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Defending the social enterprises in Europe: A social model and millions of jobs at stake
Comité économique et social - CES/12/60 04/10/2012
4 October 2012
Defending the social enterprises in Europe:
Social Europe can be translated into business opportunities and much-needed job creation. In the current crisis situation, where the number of people without a job or access to economic resources is steadily increasing, the European Economic and Social Committee (EESC) wants to strengthen growth, employment and competitiveness, through social enterprises while creating a more inclusive society that is in line with the Europe 2020 strategy.
At the Conference Social Enterprises and the Europe 2020 Strategy: Innovative solutions for a sustainable Europe, held on 3 October in Brussels, the Various Interest Group of the EESC analysed the present and future of social enterprises in Europe. "Social enterprises have proven to be more resilient in the current crisis, and should therefore play a key role in Europe's exit strategy from the crises while contributing to a faster and fairer recovery. We call on national and European policy-makers to politically support the social economy and social enterprises, and to create a level-playing field which will unleash the potential of this key economic sector", stated Luca Jahier, President of the EESC Various Interests Group.
The social economy sector already employs more than 14 million people in the EU, which amounts to more than 6% of all workers. The social economy is a key element of the European social model, especially in times of crisis. However, social enterprises do not enjoy a level playing field with traditional economic operators. Without overcoming legal, administrative, financial and political obstacles, social enterprises will not be able to fully enjoy the benefits of the single market, despite the richness and the innovative leadership which exists at all levels of the sector.
“One billion people around the world cannot be wrong. One billion have chosen to run a cooperative business, and that's something that must be taken into account in decision-making fora” added Pauline Green, President of the International Co-operative Alliance.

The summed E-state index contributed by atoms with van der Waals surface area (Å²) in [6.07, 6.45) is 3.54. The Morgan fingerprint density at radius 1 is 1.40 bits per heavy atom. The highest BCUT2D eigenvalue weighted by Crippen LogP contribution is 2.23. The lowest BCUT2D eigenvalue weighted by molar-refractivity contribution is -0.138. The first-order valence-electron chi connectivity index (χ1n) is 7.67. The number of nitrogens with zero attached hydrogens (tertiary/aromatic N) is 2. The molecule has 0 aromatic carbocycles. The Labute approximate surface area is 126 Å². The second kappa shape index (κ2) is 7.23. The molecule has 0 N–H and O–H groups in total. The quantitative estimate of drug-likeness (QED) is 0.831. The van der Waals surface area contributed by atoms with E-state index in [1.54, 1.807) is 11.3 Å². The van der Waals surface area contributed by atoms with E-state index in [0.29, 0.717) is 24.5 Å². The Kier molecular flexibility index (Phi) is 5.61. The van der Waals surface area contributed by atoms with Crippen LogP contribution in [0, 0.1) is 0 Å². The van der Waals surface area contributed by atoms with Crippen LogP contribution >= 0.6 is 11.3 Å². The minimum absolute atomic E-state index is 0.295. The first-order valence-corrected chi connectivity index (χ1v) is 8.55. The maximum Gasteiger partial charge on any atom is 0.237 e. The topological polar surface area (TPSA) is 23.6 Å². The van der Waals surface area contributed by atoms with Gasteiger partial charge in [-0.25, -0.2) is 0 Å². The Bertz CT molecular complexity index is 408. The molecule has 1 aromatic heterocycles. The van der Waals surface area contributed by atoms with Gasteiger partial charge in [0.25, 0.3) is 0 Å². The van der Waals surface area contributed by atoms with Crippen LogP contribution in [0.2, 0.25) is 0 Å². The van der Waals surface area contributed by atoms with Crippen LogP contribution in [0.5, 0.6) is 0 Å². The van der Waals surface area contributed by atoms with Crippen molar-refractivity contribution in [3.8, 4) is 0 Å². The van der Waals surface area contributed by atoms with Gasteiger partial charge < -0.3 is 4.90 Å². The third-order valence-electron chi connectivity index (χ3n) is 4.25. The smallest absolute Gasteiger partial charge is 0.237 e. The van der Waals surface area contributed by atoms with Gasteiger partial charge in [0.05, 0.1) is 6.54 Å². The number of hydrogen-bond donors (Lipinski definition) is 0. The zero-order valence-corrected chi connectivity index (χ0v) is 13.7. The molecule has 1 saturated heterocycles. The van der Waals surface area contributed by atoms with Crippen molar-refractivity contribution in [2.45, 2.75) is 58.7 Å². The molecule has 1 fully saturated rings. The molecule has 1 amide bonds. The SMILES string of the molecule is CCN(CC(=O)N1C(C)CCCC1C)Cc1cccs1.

“We would like to help by providing a better picture of the situation of social enterprises in the EU. That is why we are about to launch a large project with the aim of mapping social enterprises. This is in fact in response to the Economic and Social Committee’s call for an EU-wide comparison of approaches to public financing that are particularly suitable for social enterprises”, stated László Andor, European Commissioner for Employment, Social Affairs and Inclusion.
The European Foundation Statute and access to public procurement
The EESC is determined to defend the role of social enterprises in providing services of general interest. According to the EESC, Member States should facilitate participation in public procurements to economic operators whose principal objective is the social and professional integration of disabled or disadvantaged workers, provided that a threshold of 30% of disabled or disadvantaged workers is respected.
The EESC also urges a rapid introduction of a European Foundation Statute, the adoption of a Statute for a European Association and a review of the value and usability of a European Social Enterprises label, that would definitely add value to the sector. These would help social enterprises to operate in different EU Member States without any extra administrative burden.
Finally, the EESC demands a mobilisation of the European Social Fund post 2014 to include "investment priority" for social enterprises and a better access to other funds such as capital for start-ups and growth, notably for young social entrepreneurs. “I am convinced that cohesion policy funds can be used even better in the future, especially if they would be employed in the context of a truly integrated strategy”, concluded László Andor, European Commissioner for Employment, Social Affairs and Inclusion.
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